Right under our noses, great and powerful things with huge potential nationally, may very well have commenced. As these Christian home schooling families multiply, and then home schooled children marry and home school their own children, the seeds of revival and great national change are potentially being laid.

There really is a connection between what people believe, and how they reproduce; demographics do mean something. The humanistic nations around the world (like Japan, most of Europe and Russia) are actually dying, for the populace are not having sufficient children. Pharoah wanted to stop the population growth of the children of Israel, because he was afraid of losing control of Egypt (see Ex.1), and the growth of Christian home schooling today promotes fears among modern humanists, too. They should be afraid.

I believe in being optimistic about the future, because unlike many believers today, I have an optimistic eschatology. The scripture says that “He must reign until He has put all His enemies under His feet” (I Cor.15:25), and He wants to use the church to accomplish this. There really is a great future for the church, despite all the problems which it’s had for 2,000 years, and what we witness today.

A godly people really can re-establish a godly culture, and I believe they will. That’s what God wanted when His people went into the promised land. They were required to initiate a total and irrevocable break with the land’s idolatrous past, utilising God’s law as their base, ridding the land of its evil beliefs and practices, establishing a new, godly culture. Whoever said we should do any different?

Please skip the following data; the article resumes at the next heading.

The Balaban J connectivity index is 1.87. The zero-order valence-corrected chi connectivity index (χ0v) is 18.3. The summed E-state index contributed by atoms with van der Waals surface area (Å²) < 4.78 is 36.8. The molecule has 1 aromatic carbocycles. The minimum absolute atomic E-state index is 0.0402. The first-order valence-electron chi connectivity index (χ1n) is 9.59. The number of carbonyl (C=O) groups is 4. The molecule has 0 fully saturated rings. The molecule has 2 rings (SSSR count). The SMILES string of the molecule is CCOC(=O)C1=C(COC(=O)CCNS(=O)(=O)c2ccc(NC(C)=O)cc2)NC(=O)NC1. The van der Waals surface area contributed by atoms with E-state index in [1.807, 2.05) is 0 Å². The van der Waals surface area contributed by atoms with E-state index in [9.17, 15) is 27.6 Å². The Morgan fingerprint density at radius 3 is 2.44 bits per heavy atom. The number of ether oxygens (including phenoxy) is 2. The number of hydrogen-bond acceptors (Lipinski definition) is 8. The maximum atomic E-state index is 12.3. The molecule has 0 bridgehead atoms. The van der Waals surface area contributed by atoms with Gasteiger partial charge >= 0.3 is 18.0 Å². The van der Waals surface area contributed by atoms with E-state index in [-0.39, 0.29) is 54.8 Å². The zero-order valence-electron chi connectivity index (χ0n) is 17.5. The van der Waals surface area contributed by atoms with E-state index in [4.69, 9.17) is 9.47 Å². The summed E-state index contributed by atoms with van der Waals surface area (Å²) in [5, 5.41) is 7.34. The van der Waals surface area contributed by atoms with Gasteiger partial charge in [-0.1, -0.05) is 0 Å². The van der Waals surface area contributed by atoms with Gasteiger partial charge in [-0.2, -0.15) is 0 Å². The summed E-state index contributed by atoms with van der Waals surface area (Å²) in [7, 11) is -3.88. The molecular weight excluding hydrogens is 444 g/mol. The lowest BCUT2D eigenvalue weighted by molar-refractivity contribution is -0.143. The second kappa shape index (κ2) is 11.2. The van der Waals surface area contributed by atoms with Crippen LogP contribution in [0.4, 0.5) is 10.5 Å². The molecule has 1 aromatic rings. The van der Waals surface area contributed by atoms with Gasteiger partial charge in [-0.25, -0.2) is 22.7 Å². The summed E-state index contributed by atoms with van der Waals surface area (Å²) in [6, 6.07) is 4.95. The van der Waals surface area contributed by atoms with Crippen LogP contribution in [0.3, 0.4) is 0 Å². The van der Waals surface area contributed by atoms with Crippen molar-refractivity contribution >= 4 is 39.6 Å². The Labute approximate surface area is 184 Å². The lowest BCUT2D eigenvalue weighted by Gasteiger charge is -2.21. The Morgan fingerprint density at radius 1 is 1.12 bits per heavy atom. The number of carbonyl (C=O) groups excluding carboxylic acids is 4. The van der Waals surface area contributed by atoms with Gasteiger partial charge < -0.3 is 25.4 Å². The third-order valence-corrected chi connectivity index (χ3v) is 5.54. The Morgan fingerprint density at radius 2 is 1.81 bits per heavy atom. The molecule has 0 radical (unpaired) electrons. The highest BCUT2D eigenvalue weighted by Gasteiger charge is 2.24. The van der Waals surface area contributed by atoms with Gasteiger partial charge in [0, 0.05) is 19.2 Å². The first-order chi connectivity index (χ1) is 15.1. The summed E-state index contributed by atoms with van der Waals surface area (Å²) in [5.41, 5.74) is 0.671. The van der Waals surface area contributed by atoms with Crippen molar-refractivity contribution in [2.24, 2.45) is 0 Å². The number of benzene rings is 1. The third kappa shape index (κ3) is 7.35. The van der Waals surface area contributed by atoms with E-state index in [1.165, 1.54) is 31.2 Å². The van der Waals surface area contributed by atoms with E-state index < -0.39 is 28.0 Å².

When Moses was returning to Egypt, he thought it would be fine to take his adult sons back there, uncircumcised. But Moses had not obeyed God’s requirements; his folly nearly saw him killed (see Ex.4:24-26).

But you thought that discipling your children meant keeping them at home, and teaching them Maths and English by doing their Times Tables, and reading good poetry? Well, what if the Holy Spirit wasn’t happy with such a modest plan, and He wasn’t about to let you off the hook so easily? He has grand plans for them that He wants you to cooperate with, just as He had before the Exodus.


God wants His people preparing to disciple the nations, so we Christians will have to change our attitude about the future, if we want to prepare the way for our children and grandchildren.

So be scripturally ambitious for your children and grandchildren, expecting God to be using them in years ahead. And if He’s going to use them, He wants you to be diligent in training them in the fear of the Lord, to be “…a wise and understanding people” (Deut.4:6).

Therefore, my beloved brethren, be steadfast, immovable, always abounding in the work of the Lord, knowing that your toil is not in vain in the Lord (I Cor.15:58).



[1] Gary North (, “The ‘Little Things’ of Life,” 16/5/2016.